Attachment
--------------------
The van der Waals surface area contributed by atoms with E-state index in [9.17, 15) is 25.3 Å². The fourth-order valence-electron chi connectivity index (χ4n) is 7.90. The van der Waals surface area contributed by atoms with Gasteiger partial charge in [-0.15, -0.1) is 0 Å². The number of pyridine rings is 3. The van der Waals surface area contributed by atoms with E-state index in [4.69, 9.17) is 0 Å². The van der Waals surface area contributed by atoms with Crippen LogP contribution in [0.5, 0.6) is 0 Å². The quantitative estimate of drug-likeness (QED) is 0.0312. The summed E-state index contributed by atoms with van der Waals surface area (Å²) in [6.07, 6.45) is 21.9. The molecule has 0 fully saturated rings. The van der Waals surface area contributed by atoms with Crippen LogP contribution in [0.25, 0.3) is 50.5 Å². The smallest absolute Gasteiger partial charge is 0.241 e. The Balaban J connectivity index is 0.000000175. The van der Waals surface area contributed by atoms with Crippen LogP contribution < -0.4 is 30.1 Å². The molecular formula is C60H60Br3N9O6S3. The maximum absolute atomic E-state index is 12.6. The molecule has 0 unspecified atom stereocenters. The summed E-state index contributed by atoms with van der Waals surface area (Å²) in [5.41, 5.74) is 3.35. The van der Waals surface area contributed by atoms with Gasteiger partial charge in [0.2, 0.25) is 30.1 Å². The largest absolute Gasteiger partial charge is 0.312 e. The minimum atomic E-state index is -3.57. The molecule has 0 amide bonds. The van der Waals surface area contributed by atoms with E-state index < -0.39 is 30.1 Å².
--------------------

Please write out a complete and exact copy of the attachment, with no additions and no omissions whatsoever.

The van der Waals surface area contributed by atoms with E-state index in [9.17, 15) is 25.3 Å². The fourth-order valence-electron chi connectivity index (χ4n) is 7.90. The van der Waals surface area contributed by atoms with Gasteiger partial charge in [-0.15, -0.1) is 0 Å². The number of pyridine rings is 3. The van der Waals surface area contributed by atoms with E-state index in [4.69, 9.17) is 0 Å². The van der Waals surface area contributed by atoms with Crippen LogP contribution in [0.5, 0.6) is 0 Å². The quantitative estimate of drug-likeness (QED) is 0.0312. The summed E-state index contributed by atoms with van der Waals surface area (Å²) in [6.07, 6.45) is 21.9. The molecule has 0 fully saturated rings. The van der Waals surface area contributed by atoms with Crippen LogP contribution in [0.25, 0.3) is 50.5 Å². The smallest absolute Gasteiger partial charge is 0.241 e. The Balaban J connectivity index is 0.000000175. The van der Waals surface area contributed by atoms with Crippen LogP contribution < -0.4 is 30.1 Å². The molecular formula is C60H60Br3N9O6S3. The maximum absolute atomic E-state index is 12.6. The molecule has 0 unspecified atom stereocenters. The summed E-state index contributed by atoms with van der Waals surface area (Å²) in [5.41, 5.74) is 3.35. The van der Waals surface area contributed by atoms with Gasteiger partial charge in [0.2, 0.25) is 30.1 Å². The largest absolute Gasteiger partial charge is 0.312 e. The minimum atomic E-state index is -3.57. The molecule has 0 amide bonds. The van der Waals surface area contributed by atoms with E-state index < -0.39 is 30.1 Å².